Chief Executive Officer, Consulus

“The biggest barrier I have ever faced was our own transformation from a design firm to becoming a management consulting firm with design and organizational development capabilities. When we embarked on this process almost 13 years ago it was unheard of. There were so many unknowns in the process: my three partners were at least 20 years older than me. They resisted the change initially as they were comfortable working in a space that they were familiar with.

So I changed my approach, I stopped arguing, called for a retreat, got everyone relaxed and then invited everyone to share their hopes, concerns and personal journeys. I then developed a framework based on what they shared. Because everyone felt listened to and engaged, it unified us. Till today, because of our own experience, we still follow the same approach for our clients, we start by listening to their hopes and concerns, understand each one's personal journey before creating a shared fighting principle to unite them to change and shape the world.”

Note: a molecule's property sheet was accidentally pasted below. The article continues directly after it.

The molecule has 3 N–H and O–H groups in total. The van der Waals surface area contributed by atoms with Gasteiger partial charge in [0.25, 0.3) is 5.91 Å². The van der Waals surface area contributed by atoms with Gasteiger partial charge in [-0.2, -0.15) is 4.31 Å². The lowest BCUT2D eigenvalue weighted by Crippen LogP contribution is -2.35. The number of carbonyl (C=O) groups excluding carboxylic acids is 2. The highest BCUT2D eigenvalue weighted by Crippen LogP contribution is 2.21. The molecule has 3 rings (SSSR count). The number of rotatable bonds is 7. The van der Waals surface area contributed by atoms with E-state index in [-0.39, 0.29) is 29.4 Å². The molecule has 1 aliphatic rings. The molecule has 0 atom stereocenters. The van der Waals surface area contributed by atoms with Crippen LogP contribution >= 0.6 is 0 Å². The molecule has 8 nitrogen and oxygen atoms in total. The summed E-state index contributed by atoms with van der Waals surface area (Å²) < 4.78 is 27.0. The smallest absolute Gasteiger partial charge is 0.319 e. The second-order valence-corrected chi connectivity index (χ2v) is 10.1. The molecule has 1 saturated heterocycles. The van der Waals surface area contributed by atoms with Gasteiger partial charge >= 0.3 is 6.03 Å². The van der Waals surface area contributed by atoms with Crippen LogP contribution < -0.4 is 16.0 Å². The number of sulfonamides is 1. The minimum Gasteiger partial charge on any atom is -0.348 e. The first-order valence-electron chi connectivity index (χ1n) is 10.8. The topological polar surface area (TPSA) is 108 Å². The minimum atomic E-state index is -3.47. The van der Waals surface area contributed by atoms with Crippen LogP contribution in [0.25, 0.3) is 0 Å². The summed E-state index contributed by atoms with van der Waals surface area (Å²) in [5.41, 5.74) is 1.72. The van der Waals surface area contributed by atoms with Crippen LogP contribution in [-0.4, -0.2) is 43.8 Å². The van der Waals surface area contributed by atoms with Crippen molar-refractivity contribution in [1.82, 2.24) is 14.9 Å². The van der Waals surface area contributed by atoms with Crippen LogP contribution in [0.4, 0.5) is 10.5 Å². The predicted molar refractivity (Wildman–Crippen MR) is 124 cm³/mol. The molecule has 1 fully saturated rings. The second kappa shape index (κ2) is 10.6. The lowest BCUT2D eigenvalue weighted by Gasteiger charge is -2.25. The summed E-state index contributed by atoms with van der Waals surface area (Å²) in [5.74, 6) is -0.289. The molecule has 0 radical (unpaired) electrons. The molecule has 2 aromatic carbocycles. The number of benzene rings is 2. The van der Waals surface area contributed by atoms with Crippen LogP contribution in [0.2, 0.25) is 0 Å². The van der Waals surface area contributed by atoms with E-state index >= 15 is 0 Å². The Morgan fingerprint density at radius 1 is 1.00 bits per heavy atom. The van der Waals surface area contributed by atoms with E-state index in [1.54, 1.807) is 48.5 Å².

Steve Leonard

Founding CEO, SGInnovate

“The concept of innovation has evolved tremendously over the years. Today, tech startups are leading the charge of a technological revolution, where their innovations are disrupting entire industries. While Singapore certainly doesn’t lack the ambition to be an innovative, knowledge-based economy, I would say that the biggest barrier to corporate innovation is mindset – one with old habits and attitudes that are resistant to change.

We need to break away from this, start taking more risks and think about how innovation can be more durable, how will it address big challenges in areas such as healthcare, transportation, resources or the environment. We need to be obsessed with experimentation and not be afraid to push boundaries. We need to be nimble and adaptable, much like creating ‘entrepreneurship at scale’, or risk becoming irrelevant."

Scott Polchleb